Jitsi Meet this product meets our minimum security standards
8x8 | Free and open source

Jitsi Meet

Review Date 04/23/2020

Jitsi Meet is a free, open-source, video call app that doesn't require you to create an account to use it. The privacy conscious folks at the Tor Project recently recommended Jitsi Meet as a good alternative to Zoom. Jitsi Meet works on desktop, Android and iOS devices, has pretty high-quality video and audio, allows for password protected video calls, and has no limit on participants (although your internet bandwidth might set your limits for you). And for those more techie folks out there, because Jitsi Meet is open-source, people with the interest and ability can install and run their own version of Jitsi Meet on their own servers. (Note: The review below is for the public version of Jitsi Meet. People who install and run their own versions of Jitsi Meet might not meet all these criteria).

Minimum Security Standards

Five basic steps every company should take to protect consumer privacy. Learn more.

Overall Security Rating
5/5 star
Encryption
Yes
Jitsi uses encryption, although it is unable at this time to use end-to-end encryption.
Security updates
Yes
Jitsi sends updates to its mobile app 6-10 times a year.
Strong password
Yes
Video meetings can be password protected
Manages vulnerabilities
Yes
Jitsi doesn't have an official bug bounty program, but there is a way for people to report security vulnerabilities.
Privacy policy
Yes
https://jitsi.org/meet-jit-si-privacy/

What is required to sign up?

Jitsi does not require any sign up to join or host a meeting

How does it handle privacy?

How does it share data?
According to Jitsi, any information users choose to enter, such as names or email addresses is purely optional and is only shared with other meeting participants. Jitsi does not retain any personal information after the meeting. Other pieces of data such as the chat or speaker stats are stored for the duration of the meeting and then destroyed when it ends. Jitsi's privacy policy states they "are not in the business of selling personal information to third parties."
How are your recordings handled?
From Jitsi: "Meetings can be recorded on Jitsi. Jitsi integrates with YouTube so users can even start live streams. They are saved in its servers until Jitsi uploads to whatever place the host selected (mainly Dropbox). If the host does not select where they want a recording saved within 24 hours, Jitsi deletes them forever."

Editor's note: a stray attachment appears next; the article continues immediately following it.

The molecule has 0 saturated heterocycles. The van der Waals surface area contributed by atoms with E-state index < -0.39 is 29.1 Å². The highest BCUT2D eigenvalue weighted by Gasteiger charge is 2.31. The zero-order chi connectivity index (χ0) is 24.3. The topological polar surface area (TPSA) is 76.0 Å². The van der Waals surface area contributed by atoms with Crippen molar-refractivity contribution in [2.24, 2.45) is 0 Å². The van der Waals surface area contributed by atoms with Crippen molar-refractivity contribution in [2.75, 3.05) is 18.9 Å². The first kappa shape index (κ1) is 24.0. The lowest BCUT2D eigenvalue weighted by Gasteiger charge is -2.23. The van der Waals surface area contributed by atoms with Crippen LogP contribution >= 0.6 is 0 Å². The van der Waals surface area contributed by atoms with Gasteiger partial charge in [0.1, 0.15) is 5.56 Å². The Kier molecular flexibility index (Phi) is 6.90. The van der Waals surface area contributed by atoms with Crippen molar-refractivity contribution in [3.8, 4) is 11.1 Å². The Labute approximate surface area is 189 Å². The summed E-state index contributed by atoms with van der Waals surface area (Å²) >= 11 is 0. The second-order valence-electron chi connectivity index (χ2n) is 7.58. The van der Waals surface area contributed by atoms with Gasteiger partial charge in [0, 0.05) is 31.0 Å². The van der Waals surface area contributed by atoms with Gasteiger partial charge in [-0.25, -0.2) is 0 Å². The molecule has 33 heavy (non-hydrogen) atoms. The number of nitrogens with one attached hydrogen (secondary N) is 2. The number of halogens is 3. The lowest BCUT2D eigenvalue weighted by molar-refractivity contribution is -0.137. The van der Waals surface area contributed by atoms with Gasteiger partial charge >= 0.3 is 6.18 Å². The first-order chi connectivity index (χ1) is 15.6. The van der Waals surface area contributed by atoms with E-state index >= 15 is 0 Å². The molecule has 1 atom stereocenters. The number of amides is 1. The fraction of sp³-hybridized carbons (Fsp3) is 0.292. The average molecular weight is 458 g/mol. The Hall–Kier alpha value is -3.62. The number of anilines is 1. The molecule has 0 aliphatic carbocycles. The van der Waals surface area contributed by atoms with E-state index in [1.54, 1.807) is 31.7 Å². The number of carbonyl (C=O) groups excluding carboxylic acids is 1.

Alerts when calls are being recorded?
Yes
Jitsi alerts meeting attendees when a call is being recorded.
Does the platform say it is compliant with US medical privacy laws?
Unknown
Jitsi has not gone through a formal audit to confirm HIPAA compliance

Can I control it?

Host controls
Jitsi allows hosts to auto-view the active speaker or click on any attendee to see their video, lock a room with a password, mute all participants (or all but one) at once, screen sharing, streaming a conference to YouTube live, raise or lower your hand for attention, push-to-talk mode, play a YouTube video to all attendees call, and has an audio-only option.
Is it easy to learn and use the features?
Yes
We say yes to this when really the answer should be kinda. We had a hard time finding easy to use instructions and tutorials. But Jitsi does have a community set up where you can go and ask questions and a blog where you can find some tutorials. Jitisi seems to lean more toward developers than average users at times with their documentation, so you might have to dig a little to find what you're looking for.
😮

What could happen if something went wrong

Jitsi Meet and the open-source community behind it appear to value and prioritize privacy and security as part of their mission in making this product. As with all things on the internet, it's good to be careful. Some internet security experts caution using Jitsi Meet because it doesn't yet provide end-to-end encryption. And you don't want to accidentally livestream that drunken hangout with your friends where you all end up playing strip poker publicly. Do you?

Updates

Maybe we shouldn’t use Zoom after all
TechCrunch
Now that we’re all stuck at home thanks to the coronavirus pandemic, video calls have gone from a novelty to a necessity. Zoom, the popular videoconferencing service, seems to be doing better than most and has quickly become one of, if not the most, popular option going. But should it be?
Forget Zoom: Use these private video-chatting tools, instead
Mashable
Here are three Zoom alternatives to consider for video conferencing and online meetings.
Tor Project Supports Jitsi Meet
Tor Project
If you want an alternative to Zoom: try Jitsi Meet. It's encrypted, open source, and you don't need an account.
The best alternatives to Zoom for videoconferencing
The Verge
If recent news has made you Zoom-hesitant, there are other apps available

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